Irrespective of what I have to do but especially for activities taking longer, I have found it helpful to set alarms to remind me that I am halfway through the process and that I am to start the next task in 10 minutes. As far-fetched as it may sound, this has helped me estimate time way better and understand what my real work pace is, how much it takes me to write an essay, vs. how much time I spend on doing research for it.
This goes back to the previous point, being the first factor you need to consider when planning your day: how much time, on average, you need to complete each task. Learn that, and you will no longer be taken by surprise by how long the process takes, nor will you be disappointed with yourself.
4. Don’t forget to take breaks
When you plan your day, don’t forget you are not a robot! Don’t expect to do in just one day all you have to do throughout the whole week. This is humanly impossible and very unhealthy for your mental and even physical health. Even if you are a workaholic, you still need breaks. So, include them in your daily schedule, and try not to skip them.
Go pet your dog, take a short stroll, eat a fruit, talk to somebody. Do whatever you please, but take a break from work. Even if you feel you can work continuously for 3 hours straight, it would be a wise idea not to do so. Your brain, eyes and back will thank you. Your productivity will increase, and your work will seem less of a burden.
5. Vary your activities
You have to remember your life doesn’t only revolve around your work and your responsibilities. If you want to keep the balance and be satisfied with your life while enjoying the perks of working hard, you need to diversify your activities.
Even if you work a lot and don’t have much spare time, you can always do at least one small thing on a daily basis to brighten up your day. Be it baking a cake, watching a movie, doing a 15-minute workout, gardening, playing an instrument, you need and deserve your little moment of relaxation. If you alternate your daily tasks with these small pleasant activities, not only will you see improvements in your work progress and productivity, but you will also be happy and feel fulfilled with your lifestyle.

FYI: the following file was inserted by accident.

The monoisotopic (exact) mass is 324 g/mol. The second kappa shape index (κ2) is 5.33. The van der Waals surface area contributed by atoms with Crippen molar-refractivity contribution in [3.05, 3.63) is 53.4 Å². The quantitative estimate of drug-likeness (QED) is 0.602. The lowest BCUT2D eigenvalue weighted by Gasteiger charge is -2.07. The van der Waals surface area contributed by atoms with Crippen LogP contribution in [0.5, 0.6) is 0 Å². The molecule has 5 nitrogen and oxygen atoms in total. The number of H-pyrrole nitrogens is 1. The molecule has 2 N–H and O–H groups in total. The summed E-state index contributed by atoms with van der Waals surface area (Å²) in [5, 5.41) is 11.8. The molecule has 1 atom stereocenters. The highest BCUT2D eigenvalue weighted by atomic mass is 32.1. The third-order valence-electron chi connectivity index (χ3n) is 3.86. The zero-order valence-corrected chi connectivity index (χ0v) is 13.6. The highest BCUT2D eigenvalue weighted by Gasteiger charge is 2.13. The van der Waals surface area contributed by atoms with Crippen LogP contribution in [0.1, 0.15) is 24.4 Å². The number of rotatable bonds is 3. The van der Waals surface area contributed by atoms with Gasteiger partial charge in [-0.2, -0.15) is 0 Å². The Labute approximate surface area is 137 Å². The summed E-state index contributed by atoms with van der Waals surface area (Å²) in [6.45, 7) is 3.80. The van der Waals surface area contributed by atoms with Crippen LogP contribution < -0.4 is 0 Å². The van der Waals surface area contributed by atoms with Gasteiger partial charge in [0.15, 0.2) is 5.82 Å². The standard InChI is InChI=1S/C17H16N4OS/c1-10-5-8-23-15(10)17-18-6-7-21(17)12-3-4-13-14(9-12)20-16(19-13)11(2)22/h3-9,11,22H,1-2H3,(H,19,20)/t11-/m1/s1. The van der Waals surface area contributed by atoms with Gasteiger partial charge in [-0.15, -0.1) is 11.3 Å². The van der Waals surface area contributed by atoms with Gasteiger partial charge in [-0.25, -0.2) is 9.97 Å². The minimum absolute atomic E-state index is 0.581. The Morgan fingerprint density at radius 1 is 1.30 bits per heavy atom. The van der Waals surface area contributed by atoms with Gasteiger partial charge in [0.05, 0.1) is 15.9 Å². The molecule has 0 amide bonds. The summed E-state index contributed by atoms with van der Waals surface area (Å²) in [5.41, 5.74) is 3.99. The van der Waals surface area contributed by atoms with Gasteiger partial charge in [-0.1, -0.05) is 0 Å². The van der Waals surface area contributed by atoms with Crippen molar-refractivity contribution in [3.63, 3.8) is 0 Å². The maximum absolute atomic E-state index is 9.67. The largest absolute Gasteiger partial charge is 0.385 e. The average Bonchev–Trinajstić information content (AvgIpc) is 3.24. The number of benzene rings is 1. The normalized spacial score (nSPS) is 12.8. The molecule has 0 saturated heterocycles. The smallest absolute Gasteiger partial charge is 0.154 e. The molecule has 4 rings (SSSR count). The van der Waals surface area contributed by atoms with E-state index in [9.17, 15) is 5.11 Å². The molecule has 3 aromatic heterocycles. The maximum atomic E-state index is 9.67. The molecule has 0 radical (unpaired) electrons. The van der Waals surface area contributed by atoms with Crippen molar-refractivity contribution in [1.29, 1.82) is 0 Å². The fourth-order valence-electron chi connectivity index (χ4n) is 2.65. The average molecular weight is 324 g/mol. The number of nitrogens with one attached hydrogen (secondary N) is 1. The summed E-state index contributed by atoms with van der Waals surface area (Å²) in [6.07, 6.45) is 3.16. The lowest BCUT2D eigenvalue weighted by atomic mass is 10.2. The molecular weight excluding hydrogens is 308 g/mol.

From personal experience, I recommend that you should plan these moments of relaxation just like you do with your daily tasks and schedule them along with your work-related activities, not at the end of the day. In this way, you can make sure you won’t skip them, as they are part of your daily programme. If you leave them at the end, you will probably be tempted to postpone or cancel them, as they are not compulsory and there are more urgent things to do. And at the end of each month, you will look back and see you have done nothing but work, and this leaves room for disappointment, frustration and anxiety to grow in your life.
6. Don’t be so harsh on yourself
Last but not least, you should be patient and give yourself time: to learn, to grow, to change, to evolve. Don’t expect these changes to happen overnight, don’t expect to be easy to get used to them or stick to your new lifestyle 100% from the first shot. It is a learning process, and it is absolutely normal to face difficulties and feel overwhelmed sometimes, and so it is to make mistakes. Embrace all of these and make the best out of your life!